Seeing a band like Enter Shikari in a small venue like The Marquis Theatre (with a capacity of only about 500) is always guaranteed to be a memorable experience, and the band’s headlining show on Tuesday night was no exception. With explosive hardcore band, Stray From The Path, A Lot Like Birds and I The Mighty in tow, the room was already buzzing with anticipation before the first band even took the stage, and with good reason.
I The Mighty started the night off on fire… No really, the fire alarm went off and the fire department showed up. Thankfully, it wasn’t anything serious (it seemed the stage’s smoke machines merely set it off) and no fans were evacuated from the venue. In fact, even as the fire alarms were going off, I The Mighty continued to play through track after track, and nobody in the crowd seemed to bat an eye, which could have been due to the stellar light show, and how incredible the band sounded on stage. Vocal harmonies were flawless, and though the venue wasn’t completely full yet, it seemed that I The Mighty had the attention of everyone in the crowd, and with good reason.
Following I The Mighty was California group, A Lot Like Birds. Having seen the band before and been impressed by the dual vocalists on stage, I was definitely excited to see them take the stage at The Marquis. Unfortunately, it seemed that A Lot Like Birds suffered the most technical difficulties of the night, as unclean vocalist Cory Lockwood’s microphone kept cutting in and out. Someone like that could threaten to ruin an entire set, but, much to the excitement and support of the crowd, the band continued to perform as clean vocalist, Kurt Travis and Lockwood shared one mic at times.
Eventually, Lockwood gave up on trying to use a microphone, prompting the crowd by saying, “If you know this song, sing along. You’re my mic!” The end result, surprisingly, was quite possibly one of the best live sets I have ever had the pleasure of seeing from the band. Everyone on stage seemed to feed off of the equally excited crowd’s energy, and before long, bodies were flying, fans were screaming along, and guitarist Michael Franzino was climbing on top of the crowd. By the time A Lot Like Birds left the stage, the room was in ruins, and I was interested to see how Stray From The Path would top their performance.
Unsurprisingly, the energy in the room only seemed to increase when the east coast hardcore band took the stage. The second that the band began to play the first few notes of their first song, the room seemed to explode. With prompting from vocalist Drew York, it wasn’t long before fans were crawling on top of one another in hopes of grabbing the mic and singing along, or leaping off of the stage and back into the crowd. Track after hard hitting track, the energy in the room just seemed to increase, and with good reason. Stray From The Path seemed at home on the small stage of The Marquis, with no barricade to separate them from the crowd.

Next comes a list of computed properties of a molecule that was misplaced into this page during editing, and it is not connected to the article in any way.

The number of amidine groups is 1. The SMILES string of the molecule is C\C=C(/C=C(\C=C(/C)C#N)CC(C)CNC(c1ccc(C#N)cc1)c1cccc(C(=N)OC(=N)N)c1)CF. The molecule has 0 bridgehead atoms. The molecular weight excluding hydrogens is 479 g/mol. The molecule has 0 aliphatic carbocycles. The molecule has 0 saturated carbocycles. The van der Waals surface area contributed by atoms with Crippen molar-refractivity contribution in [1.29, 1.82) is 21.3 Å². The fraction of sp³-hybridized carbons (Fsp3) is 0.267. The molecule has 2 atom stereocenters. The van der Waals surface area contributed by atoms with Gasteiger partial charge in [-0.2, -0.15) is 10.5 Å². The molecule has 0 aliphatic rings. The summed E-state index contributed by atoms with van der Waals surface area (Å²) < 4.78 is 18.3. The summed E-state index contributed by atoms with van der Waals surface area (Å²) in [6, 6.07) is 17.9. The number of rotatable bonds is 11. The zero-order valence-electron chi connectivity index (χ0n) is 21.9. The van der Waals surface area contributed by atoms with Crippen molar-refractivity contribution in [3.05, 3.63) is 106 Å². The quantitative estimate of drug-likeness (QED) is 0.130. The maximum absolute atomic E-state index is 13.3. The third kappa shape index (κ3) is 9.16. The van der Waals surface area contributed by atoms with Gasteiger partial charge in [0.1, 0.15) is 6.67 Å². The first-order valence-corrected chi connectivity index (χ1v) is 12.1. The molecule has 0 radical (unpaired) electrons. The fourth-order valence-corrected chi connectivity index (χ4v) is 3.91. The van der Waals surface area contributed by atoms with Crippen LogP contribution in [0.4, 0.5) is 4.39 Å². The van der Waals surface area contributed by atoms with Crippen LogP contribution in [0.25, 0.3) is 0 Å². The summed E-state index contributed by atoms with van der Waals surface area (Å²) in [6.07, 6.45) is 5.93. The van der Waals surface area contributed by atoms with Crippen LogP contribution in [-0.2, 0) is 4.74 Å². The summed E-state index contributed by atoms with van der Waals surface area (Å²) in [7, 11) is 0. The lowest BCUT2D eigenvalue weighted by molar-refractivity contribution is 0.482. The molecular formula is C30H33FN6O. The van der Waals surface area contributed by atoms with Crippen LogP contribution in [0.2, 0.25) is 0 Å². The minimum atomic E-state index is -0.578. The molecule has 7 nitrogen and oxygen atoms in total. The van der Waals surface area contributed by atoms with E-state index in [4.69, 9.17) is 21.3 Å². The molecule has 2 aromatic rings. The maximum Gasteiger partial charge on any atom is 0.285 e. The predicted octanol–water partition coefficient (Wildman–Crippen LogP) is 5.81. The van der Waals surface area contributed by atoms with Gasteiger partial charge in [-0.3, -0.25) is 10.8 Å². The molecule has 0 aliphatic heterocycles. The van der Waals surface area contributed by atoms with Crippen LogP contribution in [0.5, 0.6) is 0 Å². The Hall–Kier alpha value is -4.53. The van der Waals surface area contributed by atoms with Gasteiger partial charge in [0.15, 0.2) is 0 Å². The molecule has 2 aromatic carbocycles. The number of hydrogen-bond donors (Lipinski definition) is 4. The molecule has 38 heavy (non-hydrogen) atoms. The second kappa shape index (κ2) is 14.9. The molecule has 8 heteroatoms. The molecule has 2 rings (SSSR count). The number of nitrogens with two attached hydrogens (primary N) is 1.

Highlights of Stray From The Path’s set were definitely when they played fan-favorite track, “Damien,” as well as their cover of the Ramones “Blitzkrieg Bop” and their explosive final track, “Badge and A Bullet.” By the time they left the stage, the crowd was already shoving up front to get a good spot for Enter Shikari.
Needless to say, it seemed that the majority of fans in the crowd were there for the headliner, as it had been a few years since the UK group headlined The Marquis. Thankfully, the wait between Stray From The Path and Enter Shikari didn’t seemed fairly short, and before long, fans were excitedly chanting the band’s name before the lights dimmed and they finally took the stage.
Somehow, the energy in the room still managed to increase tenfold when Enter Shikari took the stage. Following a hardcore act like Stray From The Path (who had a wild crowd response) I foolishly thought that the crowd wouldn’t be quite as crazy for Enter Shikari, but seconds into their first song, “The Appeal & the Mindsweep I” I was proven wrong. Despite the small size of the room, Enter Shikari’s stage antics were the same (if not more energized) as when I saw them on their 2014 Warped Tour performance. By the time the first song was over, vocalist Rou Reynolds had already broken a mic stand (mentioning that it was probably record timing) and by the end of their second song, guitarist Rory Clewlow was climbing on top of the crowd, holding on to the rafters as they held him up.
And, just when I thought that the show couldn’t get any more wild, three or four songs into their set, Reynolds grabbed his guitar and (new) mic stand, and made his way into the crowd. He played one song in the middle of the crowd, guitar and all, before venturing even further into the room, climbing up on the railing of the balcony to speak to the crowd, prompting them to scream as prelude into their next song, “The Last Garrison,” by yelling, “Let me hear your war cry!” Another song passed, and eventually, Reynolds made his way back onto the stage to continue the set.
It seemed that with each passing song, the energy in the room only seemed to increase. Despite the heat and humidity in the venue (partially due to the band’s lights and partially because of the packed room) fans were still moving, crowd surfing, and screaming the lyrics along with the band. Another highlight of Enter Shikari’s set cam toward the end when they played fan-favorite song, “Mothership,” and by the time they finally left the stage in Denver, the room was in ruins.